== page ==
Gasoline Storage and Distribution Equipment

An Expert's View about Pipeline Transport in Mexico

Posted on: 19 Jul 2012

 Summary
This sub-sector research report presents the market for gasoline storage and distribution equipment based on the budget allocated to Pemex (Petroleos Mexicanos - the Mexican government owned petroleum company) Refining for the next two years. It will also cover various options for U.S. manufacturers and service providers to sell to Pemex Refining and Pemex registered suppliers, including large contractors.
Mexico’s total market in 2011 for gasoline storage and distribution equipment was US$824.2 million and is expected to increase to US$857.0 million by the end of 2012. Market growth is expected to continue into 2014. U.S. companies claimed 53% of the total import market in 2011 and are expected to reach 54% of the total import market at the end of 2012.
Pemex is governed by Mexico’s Public Works Law. To sell equipment and services to Pemex, under a national, international, or by invitation only tender, companies are required to be registered as suppliers.

Market Demand
At the end of 2011, Pemex was considered the 5th largest crude oil and the 11th largest natural gas producer in the world. Pemex’s Refining subsidiary is the second largest area within Pemex’s budget (Pemex Exploration and Production is the first) for the issuance of tenders on gasoline storage and distribution equipment projects in which small, mid-sized, and large Pemex contractors can participate.
Pemex’s 2011 infrastructure for gasoline storage and distribution included: 6,000 km of gasoline pipelines; 77 storage and distribution terminals; 3,963 gasoline heavy transportation vehicles (1,324 owned by Pemex and 2,639 owned by private companies that have the concessions to transport gasoline to the gasoline stations); 894 light transportation vehicles (525 owned by Pemex and 369 owned by private companies that have concessions to transport gasoline to the gasoline stations); and 9,232 gasoline stations. At the end of 2011, Pemex had six refineries that produced over 424,000 barrels of gasoline per day. Pemex produces and sells three brands of gasoline: Nova, Magna, and Pemex Premium.
Pemex’s reports indicate that at the end of 2011 Mexico was importing 40 percent of its gasoline demand from companies in the U.S., Spain, France, Netherlands, Belgium, Switzerland, Italy and Brazil. Pemex has had an alliance since 1993 with Shell at the Deer Park Refinery in Texas that produces 180,000 barrels per day of gasoline that Pemex imports.

Market Data
The market for gasoline storage and distribution equipment and services is expected to grow at an average of 4.0% from 2012 to 2014 (Table 2) due to priorities set by Pemex to 1) continue the modernization of its gasoline storage and distribution equipment, and 2) refining to reduce the need for imported gasoline.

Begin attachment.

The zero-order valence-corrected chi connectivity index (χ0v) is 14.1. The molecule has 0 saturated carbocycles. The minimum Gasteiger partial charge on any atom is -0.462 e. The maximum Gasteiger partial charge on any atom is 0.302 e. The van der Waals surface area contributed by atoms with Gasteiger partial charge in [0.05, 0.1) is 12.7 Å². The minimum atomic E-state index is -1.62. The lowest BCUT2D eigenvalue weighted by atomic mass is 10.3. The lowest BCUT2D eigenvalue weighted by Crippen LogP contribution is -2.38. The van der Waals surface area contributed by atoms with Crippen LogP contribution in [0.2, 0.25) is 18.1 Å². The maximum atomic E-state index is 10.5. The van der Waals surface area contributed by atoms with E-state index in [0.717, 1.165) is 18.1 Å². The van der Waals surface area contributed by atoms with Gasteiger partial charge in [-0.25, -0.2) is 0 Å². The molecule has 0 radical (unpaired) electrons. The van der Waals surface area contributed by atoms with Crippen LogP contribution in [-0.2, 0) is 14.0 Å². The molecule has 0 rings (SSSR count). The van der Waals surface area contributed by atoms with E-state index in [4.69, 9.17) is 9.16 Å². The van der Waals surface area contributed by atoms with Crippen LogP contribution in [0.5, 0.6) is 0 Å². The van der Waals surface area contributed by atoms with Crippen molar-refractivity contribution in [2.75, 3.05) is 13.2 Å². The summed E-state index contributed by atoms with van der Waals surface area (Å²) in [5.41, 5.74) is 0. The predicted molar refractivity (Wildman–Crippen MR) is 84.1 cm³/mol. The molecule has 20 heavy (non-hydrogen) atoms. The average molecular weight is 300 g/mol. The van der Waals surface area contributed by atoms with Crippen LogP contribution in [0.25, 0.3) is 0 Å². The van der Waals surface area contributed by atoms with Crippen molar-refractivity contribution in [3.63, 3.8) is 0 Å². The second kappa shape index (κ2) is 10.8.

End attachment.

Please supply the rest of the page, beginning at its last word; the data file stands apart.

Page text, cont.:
The figures in Table 2 also estimate that the total market will increase from US$824.2 million in 2011 to US$857.0 million by the end of 2012. According to Pemex Refining, 80% of the demand for gasoline storage and distribution equipment will be imported by large contractors for turn key projects announced in national, international, and by invitation only tenders. 20% of the demand will be supplied by representatives and distributors of gasoline storage and distribution equipment with offices in Mexico. Total imports are expected to increase by 4% from 2011 to 2012.

Best Prospects
Pemex’s Refining will be contracting over US$10.2 billion between 2012 to 2014 in gasoline storage and distribution equipment from international and domestic companies. Thus, the market demand from manufacturers, representatives, and distributors of gasoline storage and distribution equipment is estimated to increase by 4.0%. Total imports of equipment from the U.S. to Mexico are expected to increase 6.0% from 2012 to 2014.
The following is a short list of the gasoline storage and distribution equipment and services that will have the greatest demand during the next five years.
Gasoline pipe, blasting drilling equipment, rock bit adaptor, directional drilling bits, gasoline pressure regulators, mounting brackets, multi valves, relief valves, external relief valves, excess flow valves, bypass valves, compressors, back pressure valves, oil-free gas compressors, hand pumps, vapor meters, , level indicators, flexible connectors, copper tubing, tube cutters, flaring tubes, mechanical couplings, coating strippers, bearings, brass precision needle valves, brass fittings, leak detectors, gas detectors, tools for the installation of gasoline pipelines; tools for boring or broaching; tools for turning of base metals; interchangeable tools for hand or machines; pumps fitted with measuring device; hand pumps fitted with measuring devices; concrete pumps; rotary positive displacement pumps; boring or sinking machinery; pressure-reducing valves; check valves; surveying instruments; test benches, etc.
In 2011 Pemex Refining invited companies to bid on the construction of a new refinery. In February of 2012 the project was awarded to the contractor ICA/Fluor Daniel that initiated the engineering work for the refinery in March 2012. The refinery is estimated to be completed by 2016 and will produce over 250,000 barrels of gasoline per day. The estimated cost of the refinery is US$6 billion. ICA/Fluor Daniel executives estimate that 40 percent of the equipment to complete the projects will be imported.

Read the full market research report


Posted: 19 July 2012

See more from Pipeline Transport in Mexico

Expert Views    
Gasoline Storage and Distribution Equipment   By U.S. Commercial Service Mexico
Logistics Sector   By UK Trade & Investment